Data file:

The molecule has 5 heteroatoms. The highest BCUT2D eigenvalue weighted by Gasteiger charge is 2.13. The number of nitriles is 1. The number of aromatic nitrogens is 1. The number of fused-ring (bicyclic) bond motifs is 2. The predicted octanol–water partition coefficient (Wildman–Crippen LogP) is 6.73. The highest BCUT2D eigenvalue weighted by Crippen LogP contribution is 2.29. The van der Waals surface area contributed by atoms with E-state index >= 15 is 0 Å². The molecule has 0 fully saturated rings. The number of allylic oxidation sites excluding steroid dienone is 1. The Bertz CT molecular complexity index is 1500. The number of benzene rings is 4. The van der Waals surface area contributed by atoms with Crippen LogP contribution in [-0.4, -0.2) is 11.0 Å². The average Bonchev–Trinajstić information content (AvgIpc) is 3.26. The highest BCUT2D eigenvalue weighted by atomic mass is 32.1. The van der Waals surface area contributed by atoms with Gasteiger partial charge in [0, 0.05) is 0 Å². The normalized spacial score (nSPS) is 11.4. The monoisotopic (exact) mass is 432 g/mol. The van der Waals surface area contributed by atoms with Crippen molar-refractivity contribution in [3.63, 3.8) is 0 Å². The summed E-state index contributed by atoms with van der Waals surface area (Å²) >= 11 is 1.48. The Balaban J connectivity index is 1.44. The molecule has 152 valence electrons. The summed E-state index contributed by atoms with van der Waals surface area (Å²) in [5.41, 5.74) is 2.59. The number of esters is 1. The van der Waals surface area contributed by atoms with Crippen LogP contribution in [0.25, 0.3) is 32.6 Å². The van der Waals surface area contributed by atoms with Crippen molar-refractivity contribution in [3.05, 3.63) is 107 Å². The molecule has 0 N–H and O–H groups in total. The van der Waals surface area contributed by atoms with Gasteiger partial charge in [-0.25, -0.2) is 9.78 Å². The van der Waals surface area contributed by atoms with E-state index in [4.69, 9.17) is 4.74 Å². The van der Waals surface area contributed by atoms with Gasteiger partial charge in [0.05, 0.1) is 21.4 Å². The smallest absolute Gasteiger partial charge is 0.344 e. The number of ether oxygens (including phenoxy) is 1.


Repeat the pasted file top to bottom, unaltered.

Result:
The molecule has 5 heteroatoms. The highest BCUT2D eigenvalue weighted by Gasteiger charge is 2.13. The number of nitriles is 1. The number of aromatic nitrogens is 1. The number of fused-ring (bicyclic) bond motifs is 2. The predicted octanol–water partition coefficient (Wildman–Crippen LogP) is 6.73. The highest BCUT2D eigenvalue weighted by Crippen LogP contribution is 2.29. The van der Waals surface area contributed by atoms with E-state index >= 15 is 0 Å². The molecule has 0 fully saturated rings. The number of allylic oxidation sites excluding steroid dienone is 1. The Bertz CT molecular complexity index is 1500. The number of benzene rings is 4. The van der Waals surface area contributed by atoms with Crippen LogP contribution in [-0.4, -0.2) is 11.0 Å². The average Bonchev–Trinajstić information content (AvgIpc) is 3.26. The highest BCUT2D eigenvalue weighted by atomic mass is 32.1. The van der Waals surface area contributed by atoms with Gasteiger partial charge in [0, 0.05) is 0 Å². The normalized spacial score (nSPS) is 11.4. The monoisotopic (exact) mass is 432 g/mol. The van der Waals surface area contributed by atoms with Crippen molar-refractivity contribution in [3.63, 3.8) is 0 Å². The summed E-state index contributed by atoms with van der Waals surface area (Å²) >= 11 is 1.48. The Balaban J connectivity index is 1.44. The molecule has 152 valence electrons. The summed E-state index contributed by atoms with van der Waals surface area (Å²) in [5.41, 5.74) is 2.59. The number of esters is 1. The van der Waals surface area contributed by atoms with Crippen LogP contribution in [0.25, 0.3) is 32.6 Å². The van der Waals surface area contributed by atoms with Crippen molar-refractivity contribution in [3.05, 3.63) is 107 Å². The molecule has 0 N–H and O–H groups in total. The van der Waals surface area contributed by atoms with Gasteiger partial charge in [-0.25, -0.2) is 9.78 Å². The van der Waals surface area contributed by atoms with E-state index in [4.69, 9.17) is 4.74 Å². The van der Waals surface area contributed by atoms with Gasteiger partial charge in [0.05, 0.1) is 21.4 Å². The smallest absolute Gasteiger partial charge is 0.344 e. The number of ether oxygens (including phenoxy) is 1.